Solar Geoengineering is considered a risky business.
A fairly sophisticated concept – to use a flash, plane, or other means to load the earth's atmosphere with particles or droplets that reflect sunlight and cool the planet-enter the mainstream conversation as a means of changing ruthless climate change if our efforts to reduce carbon dioxide emissions or not to pulverize But geoengineering patterns come with a multitude of dangers. A number of studies have highlighted the painful effects of interfering with the sun's entry on the Earth, including large crop production, the likelihood of unanticipated side effects and a critically weakened water cycle that can cause falling in precipitation and widespread drought.
However, a new study, published in the journal Natural climate change, recognizes these problems, but finds a potential rectifier: only deploying enough reflective points in the atmosphere to reduce about half of Earth's warming, rather than relying on geoengineering to fully restore Earth's colder, milder climate to the 19th century. In other words, the Earth is given a geoengineering dose that will turn the significant amount of warming, but it is not enough to trigger the troublesome side effects.
"We wanted to clear up if some of the problems we saw were due to too much geo-engineering," said Peter Irwin, PhD at Harvard University, Faculty of Engineering and Applied Sciences John A. Paulson and the main author of the study.
In the early 2000's, the term geoengineering sounded like a "really strange idea," acknowledged Irwin. But this new study, built on other studies, shows that such a planetary enterprise – if applied carefully, gradually and with careful dosing – may not be so exaggerated.
"It looks surprising, it works pretty well," Irwin said.
"I do not think it makes sense to do it now," said David Keith, a Harvard University Solar Engineer and co-author of the study. "And if it does not make sense, we should not do it," he added, noting that geo-engineering deployment is likely to be another two decades.
"This is the type of work that researchers need to do to understand the potential climate impacts of solar geoengineering," said John Proctor, who is investigating the impact of geoengineering on agriculture and had no role in the study. "However, we are still far from understanding the full costs and benefits of solar geoengineering to economic and environmental well-being," added Proctor, Ph.D. candidate for agriculture and resource economy of UK Berkeley.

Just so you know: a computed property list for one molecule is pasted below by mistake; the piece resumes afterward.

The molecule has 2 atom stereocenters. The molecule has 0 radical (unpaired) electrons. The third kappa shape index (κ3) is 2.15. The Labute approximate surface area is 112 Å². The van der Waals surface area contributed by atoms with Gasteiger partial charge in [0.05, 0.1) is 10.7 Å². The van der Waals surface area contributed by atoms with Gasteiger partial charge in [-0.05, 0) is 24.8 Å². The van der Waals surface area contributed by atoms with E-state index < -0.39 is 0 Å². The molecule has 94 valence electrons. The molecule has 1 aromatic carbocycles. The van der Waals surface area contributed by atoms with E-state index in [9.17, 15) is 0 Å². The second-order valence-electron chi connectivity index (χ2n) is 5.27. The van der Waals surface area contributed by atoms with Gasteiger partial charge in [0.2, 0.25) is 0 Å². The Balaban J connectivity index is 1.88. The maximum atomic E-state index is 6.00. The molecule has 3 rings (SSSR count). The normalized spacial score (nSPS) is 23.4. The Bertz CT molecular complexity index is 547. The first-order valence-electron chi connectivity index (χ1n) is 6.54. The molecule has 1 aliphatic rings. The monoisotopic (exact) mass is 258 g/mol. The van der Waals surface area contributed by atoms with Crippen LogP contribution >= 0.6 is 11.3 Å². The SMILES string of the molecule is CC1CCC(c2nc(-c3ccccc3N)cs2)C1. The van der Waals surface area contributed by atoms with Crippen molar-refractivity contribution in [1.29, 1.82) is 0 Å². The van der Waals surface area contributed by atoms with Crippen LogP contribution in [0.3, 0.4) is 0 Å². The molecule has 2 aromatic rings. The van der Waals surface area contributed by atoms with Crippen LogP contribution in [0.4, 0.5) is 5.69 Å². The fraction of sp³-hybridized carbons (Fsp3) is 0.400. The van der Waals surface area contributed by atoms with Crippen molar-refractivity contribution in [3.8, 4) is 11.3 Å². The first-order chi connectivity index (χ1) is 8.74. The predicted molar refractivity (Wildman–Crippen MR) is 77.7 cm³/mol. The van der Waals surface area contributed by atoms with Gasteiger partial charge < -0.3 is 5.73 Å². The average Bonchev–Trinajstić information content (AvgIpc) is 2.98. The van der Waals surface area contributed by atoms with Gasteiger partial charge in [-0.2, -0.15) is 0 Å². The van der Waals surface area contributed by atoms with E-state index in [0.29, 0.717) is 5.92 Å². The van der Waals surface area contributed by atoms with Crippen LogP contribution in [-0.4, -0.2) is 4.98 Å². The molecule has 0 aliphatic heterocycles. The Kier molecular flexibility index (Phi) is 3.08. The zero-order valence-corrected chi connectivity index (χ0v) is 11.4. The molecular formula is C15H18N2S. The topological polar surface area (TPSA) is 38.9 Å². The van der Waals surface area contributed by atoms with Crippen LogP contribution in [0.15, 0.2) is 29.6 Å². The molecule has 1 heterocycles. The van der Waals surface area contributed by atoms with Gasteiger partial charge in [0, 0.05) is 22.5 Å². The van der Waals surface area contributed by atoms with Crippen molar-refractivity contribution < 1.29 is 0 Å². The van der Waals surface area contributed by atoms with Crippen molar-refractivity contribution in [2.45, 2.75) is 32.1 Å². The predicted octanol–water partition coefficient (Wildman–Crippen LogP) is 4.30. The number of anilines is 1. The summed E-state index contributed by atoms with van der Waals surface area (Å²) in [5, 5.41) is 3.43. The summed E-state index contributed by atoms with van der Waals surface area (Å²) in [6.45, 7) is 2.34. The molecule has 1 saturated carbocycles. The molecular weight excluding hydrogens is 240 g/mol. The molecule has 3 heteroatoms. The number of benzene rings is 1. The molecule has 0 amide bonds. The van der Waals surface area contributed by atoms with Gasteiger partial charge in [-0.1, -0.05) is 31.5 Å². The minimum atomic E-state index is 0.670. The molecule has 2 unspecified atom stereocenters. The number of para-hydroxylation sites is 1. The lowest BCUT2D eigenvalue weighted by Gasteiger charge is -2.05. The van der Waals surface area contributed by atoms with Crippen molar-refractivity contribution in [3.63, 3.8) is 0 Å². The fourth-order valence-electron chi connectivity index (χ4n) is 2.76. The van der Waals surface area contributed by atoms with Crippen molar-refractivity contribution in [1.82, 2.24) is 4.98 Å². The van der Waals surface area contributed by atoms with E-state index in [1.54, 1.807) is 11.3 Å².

The study's researchers visited the super-advanced climate model of the National Oceanic and Atmospheric Administration (NOAA) at the Geophysical Laboratory for Fluid Dynamics to simulate the future climate on Earth to see how to provide a "half-dose" of geoengineering. In particular, they have doubled the levels of carbon dioxide in the atmosphere (from the 1990 levels), and then "rejected the sun," so to speak, to mimic the effects of solar geo-engineering in such conditions.
The results reduced Earth's warming by about half. And critically, the effect of cooling has not caused the chaos of the Earth's water system by reducing precipitation in vast regions around the world. In such a carbon-saturated atmosphere, simulated geoengineering also alleviated the extreme, mutilated divisions (which are becoming more common as the climate warms up) and reduces the intensity of hurricanes. "By selecting half the warming, we will come closer to restoring the water cycle," Irwin said.
A smaller proportion of the world – about half a percent – saw an urge in extreme weather triggered by climate change.
Such geoengineering, of course, will not solve all environmental problems on the planet in a warmer world. "No – it's not perfect," Irwin said. But halving halting can reduce the extreme weather conditions that have occurred with the highest levels of carbon dioxide in the atmosphere. The earth has lived for millions of years. Already, CO2 levels on Earth are likely to be the highest in the last 15 million years.
"I hope the paper can be a springboard to re-examine some common assumptions."
The possibility that geoengineering can change the world's water cycle and create a widespread drought is a big red flag, Keith said, but hopes this study shows that such harmful changes can be avoided, although there are still enough studies to be done are made. "I hope the paper can be a springboard to re-examine some common assumptions [about geoengineering], "he said.
Moreover, Keith stressed that this study is not only a co-author of well-known geoengineering researchers such as Keith and Irwin, but various, well-respected scientists from the atmosphere, such as KIRI Emanuel from MIT, a climate researcher. "Having these different names on paper should make it consider it more serious," Keith said.
Coal is the largest carbon intensively fossil fuel and generates ~ 35% of global CO2 emissions.
The UK reduced the use of coal by 78% of 2013 (most often with the addition of renewable energy sources) and as a result reduced total CO2 emissions by 21%.
Eliminating coal is one of the best options for reducing CO2.
– Robert Rode (@RARohde) March 5, 2019
If geogging time comes – in a political climate where climate denial of powerful state functions still make groundless claims that plants need more carbon – Keith stresses that this can not be an emergency, the last effort, like the deployment of a parachute. Whether it is achieved with large meteorological balloons, blamisses or other methods, solar geo-engineering should be done carefully, methodically and gradually.
In short, it is a fantasy that a massive fleeting flash will one day suddenly take to the air and release the prizes of reflecting particles in the sky when cultures fail and the Antarctic will allow an unstoppable flow of ice in the seas.
"Solar engineering may not be a good choice in an emergency," Keith said. "If it makes sense at all, it makes sense to gradually increase."